LOI day notebook, photos

Farrington linebacker Justin Vele enjoys the fit of his new Hawaii cap after signing with the Warriors on Wednesday. (photo: Paul Honda)

Some lingering thoughts on yesterday’s LOI signings.

Super Group: Watching the signees waiting in the ballroom of the Sheraton Waikiki early yesterday morning, I couldn’t help but think this: How good would these players (football) be if they were all on one team? There were quarterbacks, linemen, linebackers, defensive backs, receivers and, certainly, running backs — all of excellent quality. How good would they be together? Takes more than a few dozen to make a Top 25 powerhouse, but this wouldn’t be a bad starting point.

Add to this group at the PIAA event the signees at Kahuku, Tigi Hill and Ben Mamea. Assuming they qualify academically at UH, that makes for a class that would easily make for a powerful freshman class at almost any university.


Batterin’ Joe: Among the coaches and friends on hand at 6 a.m. to enjoy the event at the Sheraton was Pastor Joe Onosai, assistant coach at Pac-Five. He was the head coach at Word of Life, where Juda Parker and Paulay Asiata started their high school careers before moving on to Saint Louis when WOLA closed its doors. Coach Joe was in great spirits, as usual, but I flashed back to 1983 and wondered, what would a 6-foot-3, 240-pound running back from Pac-Five, via Kuhio Park Terrace, experience now?

Joe went to UH back then and became a sterling offensive lineman, later drafted by the Dallas Cowboys. Today, he believes he would’ve become a fullback at the college level, probably in a spread option offense like the one at Georgia Tech or Navy. That would’ve been something else. But I’m sure there are plenty of middle-agers who can remember trying to tackle Joe back in the day. Even now, a 240-pound running back is rare to see, even rarer to bring down.

He’s working on a book now. Promised me an autographed copy. I don’t read a lot of books, but this one is on my must-have list.

The call: T.J. Cuaresma, the executive director of PIAA, was one of two “guest” speakers at the PIAA event, following former Farrington and Arizona State lineman Shawn Lauvao (now in the NFL). Cuaresma, who took over for Doris Sullivan last year, has seen the ups and downs of running a nonprofit organization. PIAA, which continues to connect local prospects of all sports to mainland coaches, is a barebones organization that generations a huge amount of material for recruiters at no cost to local student-athletes.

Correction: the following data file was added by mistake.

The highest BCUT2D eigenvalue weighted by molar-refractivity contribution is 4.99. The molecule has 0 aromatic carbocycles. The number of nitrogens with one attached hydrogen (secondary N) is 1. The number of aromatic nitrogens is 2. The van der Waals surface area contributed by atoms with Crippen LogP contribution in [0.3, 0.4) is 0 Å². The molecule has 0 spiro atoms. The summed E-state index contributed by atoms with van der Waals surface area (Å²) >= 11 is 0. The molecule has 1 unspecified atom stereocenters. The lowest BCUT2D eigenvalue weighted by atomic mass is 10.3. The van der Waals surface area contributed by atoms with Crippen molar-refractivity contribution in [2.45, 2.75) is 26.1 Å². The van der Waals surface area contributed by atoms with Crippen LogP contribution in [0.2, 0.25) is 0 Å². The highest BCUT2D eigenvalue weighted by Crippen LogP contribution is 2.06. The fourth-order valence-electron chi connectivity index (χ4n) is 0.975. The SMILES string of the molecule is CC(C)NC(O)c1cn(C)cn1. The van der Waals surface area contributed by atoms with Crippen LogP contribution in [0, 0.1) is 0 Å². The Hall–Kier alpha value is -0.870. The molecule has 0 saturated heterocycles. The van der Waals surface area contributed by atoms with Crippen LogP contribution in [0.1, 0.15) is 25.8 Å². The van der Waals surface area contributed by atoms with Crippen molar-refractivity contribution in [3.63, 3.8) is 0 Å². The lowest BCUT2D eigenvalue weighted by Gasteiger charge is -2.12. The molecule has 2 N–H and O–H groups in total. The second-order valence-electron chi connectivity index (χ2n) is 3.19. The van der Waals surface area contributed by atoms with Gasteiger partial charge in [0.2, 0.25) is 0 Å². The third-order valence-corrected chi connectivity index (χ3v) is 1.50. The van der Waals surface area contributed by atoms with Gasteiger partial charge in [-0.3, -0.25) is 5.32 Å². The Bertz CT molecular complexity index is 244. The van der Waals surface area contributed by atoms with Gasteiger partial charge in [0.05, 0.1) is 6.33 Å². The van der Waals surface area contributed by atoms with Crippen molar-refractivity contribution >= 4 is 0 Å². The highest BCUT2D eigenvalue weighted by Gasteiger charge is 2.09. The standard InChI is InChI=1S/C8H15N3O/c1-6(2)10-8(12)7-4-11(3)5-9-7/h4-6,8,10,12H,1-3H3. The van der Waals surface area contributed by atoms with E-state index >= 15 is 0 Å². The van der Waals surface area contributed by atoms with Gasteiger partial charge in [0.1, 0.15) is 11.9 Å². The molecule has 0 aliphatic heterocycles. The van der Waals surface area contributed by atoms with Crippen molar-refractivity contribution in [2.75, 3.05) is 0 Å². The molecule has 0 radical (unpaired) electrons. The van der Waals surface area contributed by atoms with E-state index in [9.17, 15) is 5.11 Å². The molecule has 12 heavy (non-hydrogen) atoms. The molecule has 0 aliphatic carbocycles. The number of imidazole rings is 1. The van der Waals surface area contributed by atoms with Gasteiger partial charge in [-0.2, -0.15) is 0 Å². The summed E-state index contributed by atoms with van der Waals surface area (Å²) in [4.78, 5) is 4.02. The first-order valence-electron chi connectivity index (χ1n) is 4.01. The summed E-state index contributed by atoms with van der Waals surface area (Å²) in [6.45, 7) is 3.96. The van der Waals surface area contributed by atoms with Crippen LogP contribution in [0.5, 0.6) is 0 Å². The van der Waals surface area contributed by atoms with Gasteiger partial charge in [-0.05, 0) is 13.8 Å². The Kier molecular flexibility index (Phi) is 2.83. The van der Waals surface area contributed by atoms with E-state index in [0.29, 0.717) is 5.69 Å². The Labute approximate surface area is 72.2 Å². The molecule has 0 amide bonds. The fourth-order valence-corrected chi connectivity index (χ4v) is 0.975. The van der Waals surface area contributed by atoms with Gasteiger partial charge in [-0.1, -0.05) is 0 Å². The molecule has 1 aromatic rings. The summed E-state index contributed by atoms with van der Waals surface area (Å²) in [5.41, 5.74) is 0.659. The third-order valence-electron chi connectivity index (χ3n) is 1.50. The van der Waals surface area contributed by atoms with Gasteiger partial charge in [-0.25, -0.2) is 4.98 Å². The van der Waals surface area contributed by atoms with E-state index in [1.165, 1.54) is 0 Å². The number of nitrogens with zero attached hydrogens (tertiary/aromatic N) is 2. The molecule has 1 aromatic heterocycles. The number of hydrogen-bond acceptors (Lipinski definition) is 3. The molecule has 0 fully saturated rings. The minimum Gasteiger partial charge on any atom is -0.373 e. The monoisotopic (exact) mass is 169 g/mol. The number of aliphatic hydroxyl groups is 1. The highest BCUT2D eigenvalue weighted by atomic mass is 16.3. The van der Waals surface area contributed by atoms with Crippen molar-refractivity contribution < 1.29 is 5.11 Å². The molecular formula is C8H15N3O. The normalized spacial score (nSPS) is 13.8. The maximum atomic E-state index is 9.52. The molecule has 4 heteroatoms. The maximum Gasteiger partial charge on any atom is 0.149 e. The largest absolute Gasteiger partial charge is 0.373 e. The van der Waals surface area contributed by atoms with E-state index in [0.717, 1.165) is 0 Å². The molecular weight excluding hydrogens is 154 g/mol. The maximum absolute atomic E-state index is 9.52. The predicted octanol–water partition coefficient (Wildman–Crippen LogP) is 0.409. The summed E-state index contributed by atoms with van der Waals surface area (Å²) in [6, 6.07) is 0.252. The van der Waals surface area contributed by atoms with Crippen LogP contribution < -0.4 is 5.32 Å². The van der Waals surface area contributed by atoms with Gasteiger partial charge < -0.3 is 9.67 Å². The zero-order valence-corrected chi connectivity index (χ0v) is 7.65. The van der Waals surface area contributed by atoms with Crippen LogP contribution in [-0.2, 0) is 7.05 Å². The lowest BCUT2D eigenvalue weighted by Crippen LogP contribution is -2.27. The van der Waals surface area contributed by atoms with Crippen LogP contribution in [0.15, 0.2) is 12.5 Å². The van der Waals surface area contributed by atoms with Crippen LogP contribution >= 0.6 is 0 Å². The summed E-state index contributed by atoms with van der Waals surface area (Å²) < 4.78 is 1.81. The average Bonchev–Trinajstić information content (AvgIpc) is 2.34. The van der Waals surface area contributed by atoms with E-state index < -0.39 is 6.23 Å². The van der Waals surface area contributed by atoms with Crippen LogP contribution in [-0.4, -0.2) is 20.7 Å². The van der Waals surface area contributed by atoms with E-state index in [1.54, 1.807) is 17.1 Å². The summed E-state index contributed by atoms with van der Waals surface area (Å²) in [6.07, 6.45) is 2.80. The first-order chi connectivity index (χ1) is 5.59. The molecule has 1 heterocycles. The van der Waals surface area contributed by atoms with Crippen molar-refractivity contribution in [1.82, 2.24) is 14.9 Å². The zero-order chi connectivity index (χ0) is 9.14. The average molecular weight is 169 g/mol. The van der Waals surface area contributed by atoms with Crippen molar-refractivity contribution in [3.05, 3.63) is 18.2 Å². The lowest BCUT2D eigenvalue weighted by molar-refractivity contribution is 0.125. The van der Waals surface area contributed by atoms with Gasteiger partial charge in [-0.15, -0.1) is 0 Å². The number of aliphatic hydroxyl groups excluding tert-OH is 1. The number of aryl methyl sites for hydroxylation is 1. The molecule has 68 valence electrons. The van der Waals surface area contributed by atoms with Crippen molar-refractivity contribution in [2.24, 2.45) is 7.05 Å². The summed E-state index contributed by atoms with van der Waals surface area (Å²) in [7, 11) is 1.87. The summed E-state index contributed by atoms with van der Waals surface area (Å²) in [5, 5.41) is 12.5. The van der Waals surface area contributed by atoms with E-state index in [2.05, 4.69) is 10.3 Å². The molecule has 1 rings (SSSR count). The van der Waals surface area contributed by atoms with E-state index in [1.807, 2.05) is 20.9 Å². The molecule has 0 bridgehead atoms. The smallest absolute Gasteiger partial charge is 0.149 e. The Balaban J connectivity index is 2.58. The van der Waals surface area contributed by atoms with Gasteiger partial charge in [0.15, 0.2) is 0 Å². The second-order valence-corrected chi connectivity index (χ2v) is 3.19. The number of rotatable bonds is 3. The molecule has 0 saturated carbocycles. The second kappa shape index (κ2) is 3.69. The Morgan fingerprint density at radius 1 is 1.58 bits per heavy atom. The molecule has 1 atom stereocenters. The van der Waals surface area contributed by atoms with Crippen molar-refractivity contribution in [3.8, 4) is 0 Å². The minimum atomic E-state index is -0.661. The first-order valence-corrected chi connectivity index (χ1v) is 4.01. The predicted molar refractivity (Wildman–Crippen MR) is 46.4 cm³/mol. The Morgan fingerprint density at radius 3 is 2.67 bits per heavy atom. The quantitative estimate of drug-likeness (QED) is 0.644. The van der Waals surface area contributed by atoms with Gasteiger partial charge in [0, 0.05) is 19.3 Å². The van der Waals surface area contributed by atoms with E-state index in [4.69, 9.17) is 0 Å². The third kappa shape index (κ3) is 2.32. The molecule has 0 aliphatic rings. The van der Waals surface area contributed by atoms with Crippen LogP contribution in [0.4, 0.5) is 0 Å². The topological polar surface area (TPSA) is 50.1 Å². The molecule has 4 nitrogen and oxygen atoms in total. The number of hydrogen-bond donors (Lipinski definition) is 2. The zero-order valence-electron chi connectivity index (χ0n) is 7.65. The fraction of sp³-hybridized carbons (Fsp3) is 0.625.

That’s why it was timely for T.J. to ask for help yesterday. Not easy, but necessary. If former PIAA student-athletes all chipped in, the deficit that the organization faces would be wiped out easily, and carry PIAA forward for years to come. PIAA has organized fundraisers before, and those funds have helped immensely, but if T.J. has to ask for help publicly, that means things are getting really tough.


She asked families and former PIAA student-athletes to help with donations, but companies have helped in the past and will continue in the future. It might be one of the best investment in our state’s future that our hard-earned dollars will see.

Peni Vea, right, poses with Mayor Peter Carlisle. (photo: Paul Honda)

First come, first serve: Seeing Kealakehe’s hard-hitting safety, Peni Vea, sign with Utah State, took me back a couple of years. Like Vea, Robert Siavii of Leilehua was loyal to early recruiters.

Like Siavii, Vea got a late offer from Hawaii.

Like Siavii, Vea paid no mind to the latecomers and stuck with a bottom feeder in the WAC. I wish the best for Peni, who was outstanding when I saw his Kealakehe team play Waianae at the state tourney last fall. He returned kicks and inflicted pain. He was an aggressive safety who will likely find a home at OLB at the college level. (I like him better at safety.)

But when young players carry that bitterness of being ignored by UH, it bothers me as a Warrior fan. It’s all a numbers game, from available (limited) scholarships to basic vitals (height, weight, etc.). Me? I’d rather walk on at UH rather than take a scholarship to Auburn, Oregon, Boise State, wherever.


But, to each his own. Any young man who can go to college without paying a dime is wiser for it, and his parents should be ecstatic.

Paul Honda, Star-Advertiser

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